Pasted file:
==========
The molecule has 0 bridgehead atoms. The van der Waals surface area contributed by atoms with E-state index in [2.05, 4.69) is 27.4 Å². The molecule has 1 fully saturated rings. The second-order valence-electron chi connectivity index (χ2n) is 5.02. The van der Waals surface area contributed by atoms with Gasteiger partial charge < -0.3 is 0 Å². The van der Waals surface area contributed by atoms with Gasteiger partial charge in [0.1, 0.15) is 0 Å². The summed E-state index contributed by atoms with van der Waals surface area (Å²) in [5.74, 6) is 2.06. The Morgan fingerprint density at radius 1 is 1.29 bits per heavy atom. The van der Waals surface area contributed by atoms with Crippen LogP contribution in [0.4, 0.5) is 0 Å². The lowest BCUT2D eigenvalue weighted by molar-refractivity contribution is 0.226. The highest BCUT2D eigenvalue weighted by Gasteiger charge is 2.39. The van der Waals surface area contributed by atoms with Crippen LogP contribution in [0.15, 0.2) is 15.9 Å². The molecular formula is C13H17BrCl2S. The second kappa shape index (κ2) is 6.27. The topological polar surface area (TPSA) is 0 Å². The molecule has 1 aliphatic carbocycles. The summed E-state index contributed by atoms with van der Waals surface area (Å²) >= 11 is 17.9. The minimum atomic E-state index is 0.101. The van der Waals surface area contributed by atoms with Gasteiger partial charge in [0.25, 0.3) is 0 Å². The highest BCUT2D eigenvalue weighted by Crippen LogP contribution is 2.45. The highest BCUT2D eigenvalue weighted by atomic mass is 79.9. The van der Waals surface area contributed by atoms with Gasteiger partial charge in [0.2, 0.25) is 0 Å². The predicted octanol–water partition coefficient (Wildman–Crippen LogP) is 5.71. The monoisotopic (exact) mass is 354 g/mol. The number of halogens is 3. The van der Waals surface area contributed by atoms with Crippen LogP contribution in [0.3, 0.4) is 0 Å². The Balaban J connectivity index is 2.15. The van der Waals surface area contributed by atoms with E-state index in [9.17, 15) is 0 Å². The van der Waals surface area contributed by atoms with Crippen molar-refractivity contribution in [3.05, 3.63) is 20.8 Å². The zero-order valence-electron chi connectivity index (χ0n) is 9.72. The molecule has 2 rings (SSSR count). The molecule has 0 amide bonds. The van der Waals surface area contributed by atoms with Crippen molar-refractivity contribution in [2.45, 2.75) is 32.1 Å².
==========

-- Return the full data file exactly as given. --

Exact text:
The molecule has 0 bridgehead atoms. The van der Waals surface area contributed by atoms with E-state index in [2.05, 4.69) is 27.4 Å². The molecule has 1 fully saturated rings. The second-order valence-electron chi connectivity index (χ2n) is 5.02. The van der Waals surface area contributed by atoms with Gasteiger partial charge < -0.3 is 0 Å². The van der Waals surface area contributed by atoms with Gasteiger partial charge in [0.1, 0.15) is 0 Å². The summed E-state index contributed by atoms with van der Waals surface area (Å²) in [5.74, 6) is 2.06. The Morgan fingerprint density at radius 1 is 1.29 bits per heavy atom. The van der Waals surface area contributed by atoms with Crippen LogP contribution in [0.4, 0.5) is 0 Å². The lowest BCUT2D eigenvalue weighted by molar-refractivity contribution is 0.226. The highest BCUT2D eigenvalue weighted by Gasteiger charge is 2.39. The van der Waals surface area contributed by atoms with Crippen LogP contribution in [0.15, 0.2) is 15.9 Å². The molecular formula is C13H17BrCl2S. The second kappa shape index (κ2) is 6.27. The topological polar surface area (TPSA) is 0 Å². The molecule has 1 aliphatic carbocycles. The summed E-state index contributed by atoms with van der Waals surface area (Å²) >= 11 is 17.9. The minimum atomic E-state index is 0.101. The van der Waals surface area contributed by atoms with Gasteiger partial charge in [0.25, 0.3) is 0 Å². The highest BCUT2D eigenvalue weighted by Crippen LogP contribution is 2.45. The highest BCUT2D eigenvalue weighted by atomic mass is 79.9. The van der Waals surface area contributed by atoms with Gasteiger partial charge in [0.2, 0.25) is 0 Å². The predicted octanol–water partition coefficient (Wildman–Crippen LogP) is 5.71. The monoisotopic (exact) mass is 354 g/mol. The number of halogens is 3. The van der Waals surface area contributed by atoms with Crippen LogP contribution in [0.3, 0.4) is 0 Å². The Balaban J connectivity index is 2.15. The van der Waals surface area contributed by atoms with E-state index in [9.17, 15) is 0 Å². The van der Waals surface area contributed by atoms with Crippen molar-refractivity contribution in [3.05, 3.63) is 20.8 Å². The zero-order valence-electron chi connectivity index (χ0n) is 9.72. The molecule has 2 rings (SSSR count). The molecule has 0 amide bonds. The van der Waals surface area contributed by atoms with Crippen molar-refractivity contribution in [2.45, 2.75) is 32.1 Å².